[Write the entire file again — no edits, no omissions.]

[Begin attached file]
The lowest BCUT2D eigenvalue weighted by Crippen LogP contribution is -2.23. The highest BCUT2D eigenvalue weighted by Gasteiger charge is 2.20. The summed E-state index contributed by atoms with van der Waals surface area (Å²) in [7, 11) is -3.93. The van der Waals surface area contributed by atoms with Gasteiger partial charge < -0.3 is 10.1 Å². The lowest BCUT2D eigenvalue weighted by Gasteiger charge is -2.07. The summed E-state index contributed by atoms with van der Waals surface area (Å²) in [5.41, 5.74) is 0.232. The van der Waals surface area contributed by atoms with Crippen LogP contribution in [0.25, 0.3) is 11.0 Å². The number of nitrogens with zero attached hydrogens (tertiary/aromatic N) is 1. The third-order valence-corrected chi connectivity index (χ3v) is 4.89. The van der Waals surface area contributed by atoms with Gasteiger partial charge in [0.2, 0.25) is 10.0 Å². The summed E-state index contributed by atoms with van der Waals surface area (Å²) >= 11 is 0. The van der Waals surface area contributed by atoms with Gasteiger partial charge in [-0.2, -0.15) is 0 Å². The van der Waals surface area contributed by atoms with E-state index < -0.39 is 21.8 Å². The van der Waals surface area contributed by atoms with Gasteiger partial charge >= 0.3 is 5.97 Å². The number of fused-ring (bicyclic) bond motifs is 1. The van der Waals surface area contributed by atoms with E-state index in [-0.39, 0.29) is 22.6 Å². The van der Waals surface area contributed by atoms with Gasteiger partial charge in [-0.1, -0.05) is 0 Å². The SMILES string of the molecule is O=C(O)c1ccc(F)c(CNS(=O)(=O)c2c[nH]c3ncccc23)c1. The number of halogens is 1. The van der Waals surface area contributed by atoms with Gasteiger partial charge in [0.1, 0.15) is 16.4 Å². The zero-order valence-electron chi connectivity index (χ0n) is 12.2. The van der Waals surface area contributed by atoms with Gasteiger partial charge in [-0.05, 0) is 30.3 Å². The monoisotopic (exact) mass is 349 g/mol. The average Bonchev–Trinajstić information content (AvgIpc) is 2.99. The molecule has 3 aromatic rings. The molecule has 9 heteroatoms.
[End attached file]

The lowest BCUT2D eigenvalue weighted by Crippen LogP contribution is -2.23. The highest BCUT2D eigenvalue weighted by Gasteiger charge is 2.20. The summed E-state index contributed by atoms with van der Waals surface area (Å²) in [7, 11) is -3.93. The van der Waals surface area contributed by atoms with Gasteiger partial charge < -0.3 is 10.1 Å². The lowest BCUT2D eigenvalue weighted by Gasteiger charge is -2.07. The summed E-state index contributed by atoms with van der Waals surface area (Å²) in [5.41, 5.74) is 0.232. The van der Waals surface area contributed by atoms with Crippen LogP contribution in [0.25, 0.3) is 11.0 Å². The number of nitrogens with zero attached hydrogens (tertiary/aromatic N) is 1. The third-order valence-corrected chi connectivity index (χ3v) is 4.89. The van der Waals surface area contributed by atoms with Gasteiger partial charge in [0.2, 0.25) is 10.0 Å². The summed E-state index contributed by atoms with van der Waals surface area (Å²) >= 11 is 0. The van der Waals surface area contributed by atoms with Gasteiger partial charge in [-0.2, -0.15) is 0 Å². The van der Waals surface area contributed by atoms with E-state index < -0.39 is 21.8 Å². The van der Waals surface area contributed by atoms with Gasteiger partial charge >= 0.3 is 5.97 Å². The number of fused-ring (bicyclic) bond motifs is 1. The van der Waals surface area contributed by atoms with E-state index in [-0.39, 0.29) is 22.6 Å². The van der Waals surface area contributed by atoms with Gasteiger partial charge in [-0.1, -0.05) is 0 Å². The SMILES string of the molecule is O=C(O)c1ccc(F)c(CNS(=O)(=O)c2c[nH]c3ncccc23)c1. The number of halogens is 1. The van der Waals surface area contributed by atoms with Gasteiger partial charge in [0.1, 0.15) is 16.4 Å². The zero-order valence-electron chi connectivity index (χ0n) is 12.2. The van der Waals surface area contributed by atoms with Gasteiger partial charge in [-0.05, 0) is 30.3 Å². The monoisotopic (exact) mass is 349 g/mol. The average Bonchev–Trinajstić information content (AvgIpc) is 2.99. The molecule has 3 aromatic rings. The molecule has 9 heteroatoms.